Cryptocurrencies for e-commerce revenue: when card payments are already too bulky and bank transfers are slower than an airplane

    The head of Nextury Ventures, Ilya Laurs , a venture capitalist from Lithuania, rose to the mobile application market when he was just in his infancy, lived and worked in Silicon Valley and returned to Lithuania to invest in fintech startups in his homeland.

    XXI century: a plane flies to America 10 hours, a bank payment lasts two days

    . Last week I posted a part of our conversation with him, where it was about bitcoins . Today is the time of dessert, a conversation about how cryptocurrencies can change the payment market in particular and make the whole banking system change - this is directly the area of ​​professional interests of Ilya and concerns everyone who has ever dealt with payment from abroad or monetization of projects by micropayments.

    How cryptocurrencies will change e-commerce

    Cryptocurrencies are necessary for e-commerce, the market desperately needs them, and when the moment comes, they will swallow them instantly. Because bank payments and credit cards, just like physical money, are incompatible with the virtual economy, none of these tools meets its requirements. This is nonsense when, in the twenty-first century, in order to buy a button for me, it was necessary to fill out the form more difficult than to get the rights: where do you live, what address, what phone number, credit card number, to whom it is registered and so on.

    Moreover, the degree of fraud and risk, and the files, is also inadequate. In e-commerce, the number of frauds - that is, the use of other people's credit cards - is off scale. Inconvenient, bulky, unreliable, and most importantly - a lot of theft. This is in a segment where, it would seem, sorry, guys, banks could try better.

    Therefore, all Internet commerce, virtual payments, they simply beg: "Give us a convenient, reliable, simple tool to use." I'm not talking about the fact that the latest achievements in the field of virtual commerce do not even require micropayments - nanopayments, when you buy not just a button, but for the digital tailcoat of your avatar in some second universe. The cost of payment in physical money can be a third of a cent, and for this, launching the entire credit card mechanism is so cumbersome!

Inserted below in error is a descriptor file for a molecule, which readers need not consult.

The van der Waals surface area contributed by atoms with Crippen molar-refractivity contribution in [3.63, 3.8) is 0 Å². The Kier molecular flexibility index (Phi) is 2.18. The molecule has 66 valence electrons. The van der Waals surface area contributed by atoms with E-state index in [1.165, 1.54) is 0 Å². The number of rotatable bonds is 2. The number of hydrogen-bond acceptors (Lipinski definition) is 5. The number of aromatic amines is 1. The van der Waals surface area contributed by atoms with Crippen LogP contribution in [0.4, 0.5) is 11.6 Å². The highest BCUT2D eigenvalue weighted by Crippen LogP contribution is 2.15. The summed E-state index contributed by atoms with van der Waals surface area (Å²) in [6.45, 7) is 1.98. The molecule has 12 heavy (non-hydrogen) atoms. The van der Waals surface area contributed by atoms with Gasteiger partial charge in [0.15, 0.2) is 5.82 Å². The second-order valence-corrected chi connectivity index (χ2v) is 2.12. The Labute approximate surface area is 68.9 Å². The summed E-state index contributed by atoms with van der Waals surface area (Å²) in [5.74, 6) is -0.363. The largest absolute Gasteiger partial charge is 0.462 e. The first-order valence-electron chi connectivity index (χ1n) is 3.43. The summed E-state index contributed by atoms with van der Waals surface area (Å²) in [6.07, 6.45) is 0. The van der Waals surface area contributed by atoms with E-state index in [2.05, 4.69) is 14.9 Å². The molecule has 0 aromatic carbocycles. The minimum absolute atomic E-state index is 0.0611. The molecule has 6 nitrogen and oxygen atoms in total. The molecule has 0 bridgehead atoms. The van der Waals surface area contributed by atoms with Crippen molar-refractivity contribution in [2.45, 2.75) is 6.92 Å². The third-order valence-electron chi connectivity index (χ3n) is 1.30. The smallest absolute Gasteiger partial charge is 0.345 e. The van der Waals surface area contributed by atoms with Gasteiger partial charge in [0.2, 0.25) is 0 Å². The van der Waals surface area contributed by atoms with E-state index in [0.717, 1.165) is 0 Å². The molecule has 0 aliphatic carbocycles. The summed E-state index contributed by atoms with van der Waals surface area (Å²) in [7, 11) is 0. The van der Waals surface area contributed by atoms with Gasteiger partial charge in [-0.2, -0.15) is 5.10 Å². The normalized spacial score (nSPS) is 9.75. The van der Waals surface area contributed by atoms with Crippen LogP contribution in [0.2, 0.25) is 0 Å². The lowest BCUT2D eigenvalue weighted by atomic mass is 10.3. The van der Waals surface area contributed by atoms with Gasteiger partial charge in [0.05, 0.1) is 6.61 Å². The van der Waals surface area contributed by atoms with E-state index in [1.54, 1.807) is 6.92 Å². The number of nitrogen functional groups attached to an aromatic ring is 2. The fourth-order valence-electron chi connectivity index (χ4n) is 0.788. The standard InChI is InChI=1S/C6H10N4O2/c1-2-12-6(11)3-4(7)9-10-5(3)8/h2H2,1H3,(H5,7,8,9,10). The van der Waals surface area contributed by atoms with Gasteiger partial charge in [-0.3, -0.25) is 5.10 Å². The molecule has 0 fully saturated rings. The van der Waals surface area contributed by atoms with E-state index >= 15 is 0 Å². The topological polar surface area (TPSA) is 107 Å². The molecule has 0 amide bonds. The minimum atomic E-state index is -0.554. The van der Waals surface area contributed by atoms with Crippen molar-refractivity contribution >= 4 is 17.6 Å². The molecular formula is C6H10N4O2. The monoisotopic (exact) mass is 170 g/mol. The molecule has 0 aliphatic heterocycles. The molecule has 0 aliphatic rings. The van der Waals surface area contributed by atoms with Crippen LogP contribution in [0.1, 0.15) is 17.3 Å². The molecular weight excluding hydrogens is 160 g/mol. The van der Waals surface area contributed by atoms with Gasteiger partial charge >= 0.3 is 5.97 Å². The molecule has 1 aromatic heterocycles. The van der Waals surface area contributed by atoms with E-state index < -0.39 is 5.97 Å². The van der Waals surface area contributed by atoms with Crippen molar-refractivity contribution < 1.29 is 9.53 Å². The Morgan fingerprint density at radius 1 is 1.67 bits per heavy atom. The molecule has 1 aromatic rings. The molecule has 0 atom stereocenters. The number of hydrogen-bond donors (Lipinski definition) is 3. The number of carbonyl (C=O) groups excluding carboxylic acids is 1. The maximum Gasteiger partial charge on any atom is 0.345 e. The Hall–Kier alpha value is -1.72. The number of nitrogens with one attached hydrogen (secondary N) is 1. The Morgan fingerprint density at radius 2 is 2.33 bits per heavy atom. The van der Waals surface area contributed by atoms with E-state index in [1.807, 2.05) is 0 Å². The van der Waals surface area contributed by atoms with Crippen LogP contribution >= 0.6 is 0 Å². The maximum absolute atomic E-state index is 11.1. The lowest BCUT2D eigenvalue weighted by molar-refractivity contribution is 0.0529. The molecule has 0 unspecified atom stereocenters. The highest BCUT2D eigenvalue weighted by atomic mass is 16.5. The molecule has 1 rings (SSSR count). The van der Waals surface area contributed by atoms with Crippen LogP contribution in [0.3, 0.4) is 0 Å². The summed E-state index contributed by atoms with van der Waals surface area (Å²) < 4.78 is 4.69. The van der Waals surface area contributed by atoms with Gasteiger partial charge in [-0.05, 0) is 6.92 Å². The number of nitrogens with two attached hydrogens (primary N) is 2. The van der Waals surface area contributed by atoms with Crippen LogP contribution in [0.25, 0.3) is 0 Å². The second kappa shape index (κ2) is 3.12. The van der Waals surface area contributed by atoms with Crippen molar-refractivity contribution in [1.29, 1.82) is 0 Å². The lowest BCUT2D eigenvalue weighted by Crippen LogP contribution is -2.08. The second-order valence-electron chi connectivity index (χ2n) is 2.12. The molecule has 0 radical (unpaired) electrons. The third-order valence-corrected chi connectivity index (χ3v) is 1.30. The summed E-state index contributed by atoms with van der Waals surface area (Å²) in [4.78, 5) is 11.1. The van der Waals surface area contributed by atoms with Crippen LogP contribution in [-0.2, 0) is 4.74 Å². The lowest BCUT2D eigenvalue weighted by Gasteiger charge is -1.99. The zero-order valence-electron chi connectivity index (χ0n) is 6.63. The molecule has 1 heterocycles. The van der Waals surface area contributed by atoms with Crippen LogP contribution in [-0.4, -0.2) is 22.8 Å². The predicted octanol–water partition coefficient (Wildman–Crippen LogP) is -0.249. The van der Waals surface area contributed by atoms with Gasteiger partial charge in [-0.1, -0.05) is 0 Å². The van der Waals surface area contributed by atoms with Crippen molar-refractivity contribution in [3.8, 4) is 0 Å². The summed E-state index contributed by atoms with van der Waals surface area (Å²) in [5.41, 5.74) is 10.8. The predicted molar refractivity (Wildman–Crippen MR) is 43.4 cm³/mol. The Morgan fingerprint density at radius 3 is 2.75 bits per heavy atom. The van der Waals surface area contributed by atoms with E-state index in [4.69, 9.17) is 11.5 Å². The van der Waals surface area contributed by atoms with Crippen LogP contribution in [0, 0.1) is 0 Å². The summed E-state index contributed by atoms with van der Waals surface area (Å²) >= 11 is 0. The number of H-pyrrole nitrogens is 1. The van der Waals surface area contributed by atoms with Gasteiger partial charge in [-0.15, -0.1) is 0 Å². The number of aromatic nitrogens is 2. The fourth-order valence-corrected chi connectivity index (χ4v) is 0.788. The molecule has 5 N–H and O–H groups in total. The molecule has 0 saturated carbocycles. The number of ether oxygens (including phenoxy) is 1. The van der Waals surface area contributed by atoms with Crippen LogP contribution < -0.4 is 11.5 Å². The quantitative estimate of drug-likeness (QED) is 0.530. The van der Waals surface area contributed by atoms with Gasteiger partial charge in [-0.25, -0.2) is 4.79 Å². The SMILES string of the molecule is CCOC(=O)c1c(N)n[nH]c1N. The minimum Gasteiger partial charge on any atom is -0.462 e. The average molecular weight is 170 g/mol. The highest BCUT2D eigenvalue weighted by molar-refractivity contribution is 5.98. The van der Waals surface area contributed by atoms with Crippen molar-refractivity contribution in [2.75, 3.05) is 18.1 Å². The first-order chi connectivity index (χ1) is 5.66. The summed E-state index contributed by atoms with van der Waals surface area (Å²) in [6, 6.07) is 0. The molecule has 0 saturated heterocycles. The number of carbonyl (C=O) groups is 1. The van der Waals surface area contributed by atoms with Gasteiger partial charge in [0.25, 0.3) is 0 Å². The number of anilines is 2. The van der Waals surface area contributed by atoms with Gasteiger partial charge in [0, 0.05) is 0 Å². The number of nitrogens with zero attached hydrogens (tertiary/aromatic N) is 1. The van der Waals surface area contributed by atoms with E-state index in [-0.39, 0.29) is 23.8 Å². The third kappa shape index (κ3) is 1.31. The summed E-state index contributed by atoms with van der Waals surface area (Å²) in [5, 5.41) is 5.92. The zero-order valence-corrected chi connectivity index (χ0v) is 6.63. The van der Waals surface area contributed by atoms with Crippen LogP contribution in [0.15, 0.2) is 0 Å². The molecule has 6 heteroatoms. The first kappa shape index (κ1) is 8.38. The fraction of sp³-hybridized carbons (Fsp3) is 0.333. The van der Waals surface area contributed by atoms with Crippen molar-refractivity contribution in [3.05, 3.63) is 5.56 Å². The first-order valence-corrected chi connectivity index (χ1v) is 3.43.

Having talked with the guys from the gaming industry, you understand that due to the heaviness of payment instruments, up to 90% of profit is lost: that is, they could make ten times more money if all this would be cool and convenient. This is a whole class, let's put it this way: micro, nanopayments, normal payments, reliable for all online commerce. This is a gigantic market.

    Now they talk a lot about the Internet of things, when things themselves communicate with each other. Naturally, trade and market relations will arise between them: the bulb, relatively speaking, declares to itself how much energy it has consumed, while selling directly to itself, it may have some kind of digital balance, and wherever it is turned on, it pays for its but energy, as it burns, is written off from itself. Or are you a designer, your computer requires a three-week render, it immediately gets access to the virtual machine - while still comparing the workload of the main supercomputers and at the auction it chooses which one is less loaded at the moment and can offer the best price - and it’s instantly paid for using resources with bitcoins - and all this without human intervention.

    These self-financing on the Internet of things are already asking for themselves. Because, in principle, it is more convenient for people to wave a mobile phone or something else, and you should be considered the normal number of Euro rubles, as they say, rather than a godless course changed - this is also adequate to expect in the twenty-first century. Because now the conversion on the same credit card is predatory: in the same America, restaurants and shops pay the bank up to five percent for servicing a credit card. When converting, the user loses up to three percent. In our digital age, this does not make any sense at all, it is beneficial only to banks, and not to the market.

    Bitcoin and the State: Cheering Leviathan

    While the development of cryptocurrencies is very dependent on how the state will look at bitcoins. Now there is a lot of gray zone, and the traditional reaction of all regulators to the gray zone: we can punish and close, and we will not understand what and how. Nevertheless, money is an area where the presumption of innocence is most often not applied: either you act as allowed, or a step to the side is taken as an escape. That is why one of the main parts of our work now is a kind of evangelism, work together with the State of Lithuania - the Central Bank, the Ministry of Finance, at the level of both the city hall and the ministry of economy: what it is, how it works, what potential risks, or, conversely, It brings benefits. We now probably spend more than half the time clarifying, regulating and engaging in such projects with the state,

    And then you can return to specific businesses. Here is an illustration for an example: America passed the law that bitcoins belong to the class of physical goods, that is, like, say, oil, they are subject to regulation as exchange goods. Europe so far conditionally holds the point of view that it is simply a foreign currency. That is, accounting, changes in the balance sheet must obey the same rules as in the presence of foreign currency on the balance sheet. China passed another law that for them, bitcoin is a digital commodity.